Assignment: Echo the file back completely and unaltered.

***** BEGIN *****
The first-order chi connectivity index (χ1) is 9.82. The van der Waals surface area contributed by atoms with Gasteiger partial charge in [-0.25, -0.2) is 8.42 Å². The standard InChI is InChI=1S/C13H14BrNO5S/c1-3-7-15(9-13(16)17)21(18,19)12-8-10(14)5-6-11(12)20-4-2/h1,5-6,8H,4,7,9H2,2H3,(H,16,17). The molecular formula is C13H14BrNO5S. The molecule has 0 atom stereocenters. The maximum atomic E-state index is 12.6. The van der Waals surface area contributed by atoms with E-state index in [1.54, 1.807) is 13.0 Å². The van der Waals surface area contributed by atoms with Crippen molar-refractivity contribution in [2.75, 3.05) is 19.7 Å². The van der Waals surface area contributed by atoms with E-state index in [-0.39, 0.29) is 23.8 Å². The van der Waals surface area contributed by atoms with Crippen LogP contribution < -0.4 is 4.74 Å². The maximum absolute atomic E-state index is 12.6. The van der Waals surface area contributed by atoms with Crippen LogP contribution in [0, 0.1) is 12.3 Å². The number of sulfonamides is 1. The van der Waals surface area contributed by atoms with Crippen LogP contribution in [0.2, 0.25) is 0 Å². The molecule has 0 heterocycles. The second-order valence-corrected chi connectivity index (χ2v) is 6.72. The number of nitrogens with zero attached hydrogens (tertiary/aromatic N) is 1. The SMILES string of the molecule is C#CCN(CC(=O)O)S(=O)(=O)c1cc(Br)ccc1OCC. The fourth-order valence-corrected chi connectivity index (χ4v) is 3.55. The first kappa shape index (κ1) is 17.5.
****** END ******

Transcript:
The first-order chi connectivity index (χ1) is 9.82. The van der Waals surface area contributed by atoms with Gasteiger partial charge in [-0.25, -0.2) is 8.42 Å². The standard InChI is InChI=1S/C13H14BrNO5S/c1-3-7-15(9-13(16)17)21(18,19)12-8-10(14)5-6-11(12)20-4-2/h1,5-6,8H,4,7,9H2,2H3,(H,16,17). The molecular formula is C13H14BrNO5S. The molecule has 0 atom stereocenters. The maximum atomic E-state index is 12.6. The van der Waals surface area contributed by atoms with E-state index in [1.54, 1.807) is 13.0 Å². The van der Waals surface area contributed by atoms with Crippen molar-refractivity contribution in [2.75, 3.05) is 19.7 Å². The van der Waals surface area contributed by atoms with E-state index in [-0.39, 0.29) is 23.8 Å². The van der Waals surface area contributed by atoms with Crippen LogP contribution < -0.4 is 4.74 Å². The maximum absolute atomic E-state index is 12.6. The van der Waals surface area contributed by atoms with Crippen LogP contribution in [0, 0.1) is 12.3 Å². The number of sulfonamides is 1. The van der Waals surface area contributed by atoms with Crippen LogP contribution in [0.2, 0.25) is 0 Å². The molecule has 0 heterocycles. The second-order valence-corrected chi connectivity index (χ2v) is 6.72. The number of nitrogens with zero attached hydrogens (tertiary/aromatic N) is 1. The SMILES string of the molecule is C#CCN(CC(=O)O)S(=O)(=O)c1cc(Br)ccc1OCC. The fourth-order valence-corrected chi connectivity index (χ4v) is 3.55. The first kappa shape index (κ1) is 17.5.